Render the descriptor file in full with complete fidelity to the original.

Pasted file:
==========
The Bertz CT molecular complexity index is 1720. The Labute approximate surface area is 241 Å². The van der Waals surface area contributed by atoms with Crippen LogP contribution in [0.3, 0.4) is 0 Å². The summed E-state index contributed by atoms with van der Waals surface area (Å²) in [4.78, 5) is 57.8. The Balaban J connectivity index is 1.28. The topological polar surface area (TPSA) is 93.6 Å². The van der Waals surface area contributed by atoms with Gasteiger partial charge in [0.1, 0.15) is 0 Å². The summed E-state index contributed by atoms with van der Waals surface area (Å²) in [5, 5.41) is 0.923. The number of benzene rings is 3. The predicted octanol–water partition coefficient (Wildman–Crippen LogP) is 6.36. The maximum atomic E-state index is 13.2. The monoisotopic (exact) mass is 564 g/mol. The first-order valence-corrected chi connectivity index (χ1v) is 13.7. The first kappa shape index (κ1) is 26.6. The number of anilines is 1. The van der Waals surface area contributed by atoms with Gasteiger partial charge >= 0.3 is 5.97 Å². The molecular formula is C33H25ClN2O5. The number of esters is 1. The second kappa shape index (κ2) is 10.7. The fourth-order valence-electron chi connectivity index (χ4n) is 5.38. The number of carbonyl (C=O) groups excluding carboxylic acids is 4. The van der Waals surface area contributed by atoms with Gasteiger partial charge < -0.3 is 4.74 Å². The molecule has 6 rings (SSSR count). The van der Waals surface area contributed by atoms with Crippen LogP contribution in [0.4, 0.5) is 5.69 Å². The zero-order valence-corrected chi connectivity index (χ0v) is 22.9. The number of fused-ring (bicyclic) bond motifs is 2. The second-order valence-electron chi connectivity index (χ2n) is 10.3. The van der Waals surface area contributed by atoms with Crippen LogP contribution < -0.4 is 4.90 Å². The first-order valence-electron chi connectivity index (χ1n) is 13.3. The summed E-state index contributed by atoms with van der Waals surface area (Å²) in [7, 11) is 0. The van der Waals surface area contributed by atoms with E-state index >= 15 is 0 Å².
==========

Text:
The Bertz CT molecular complexity index is 1720. The Labute approximate surface area is 241 Å². The van der Waals surface area contributed by atoms with Crippen LogP contribution in [0.3, 0.4) is 0 Å². The summed E-state index contributed by atoms with van der Waals surface area (Å²) in [4.78, 5) is 57.8. The Balaban J connectivity index is 1.28. The topological polar surface area (TPSA) is 93.6 Å². The van der Waals surface area contributed by atoms with Gasteiger partial charge in [0.1, 0.15) is 0 Å². The summed E-state index contributed by atoms with van der Waals surface area (Å²) in [5, 5.41) is 0.923. The number of benzene rings is 3. The predicted octanol–water partition coefficient (Wildman–Crippen LogP) is 6.36. The maximum atomic E-state index is 13.2. The monoisotopic (exact) mass is 564 g/mol. The first-order valence-corrected chi connectivity index (χ1v) is 13.7. The first kappa shape index (κ1) is 26.6. The number of anilines is 1. The van der Waals surface area contributed by atoms with Gasteiger partial charge >= 0.3 is 5.97 Å². The molecular formula is C33H25ClN2O5. The number of esters is 1. The second kappa shape index (κ2) is 10.7. The fourth-order valence-electron chi connectivity index (χ4n) is 5.38. The number of carbonyl (C=O) groups excluding carboxylic acids is 4. The van der Waals surface area contributed by atoms with Gasteiger partial charge < -0.3 is 4.74 Å². The molecule has 6 rings (SSSR count). The van der Waals surface area contributed by atoms with Crippen LogP contribution in [0.4, 0.5) is 5.69 Å². The zero-order valence-corrected chi connectivity index (χ0v) is 22.9. The number of fused-ring (bicyclic) bond motifs is 2. The second-order valence-electron chi connectivity index (χ2n) is 10.3. The van der Waals surface area contributed by atoms with Crippen LogP contribution < -0.4 is 4.90 Å². The first-order valence-electron chi connectivity index (χ1n) is 13.3. The summed E-state index contributed by atoms with van der Waals surface area (Å²) in [7, 11) is 0. The van der Waals surface area contributed by atoms with E-state index >= 15 is 0 Å².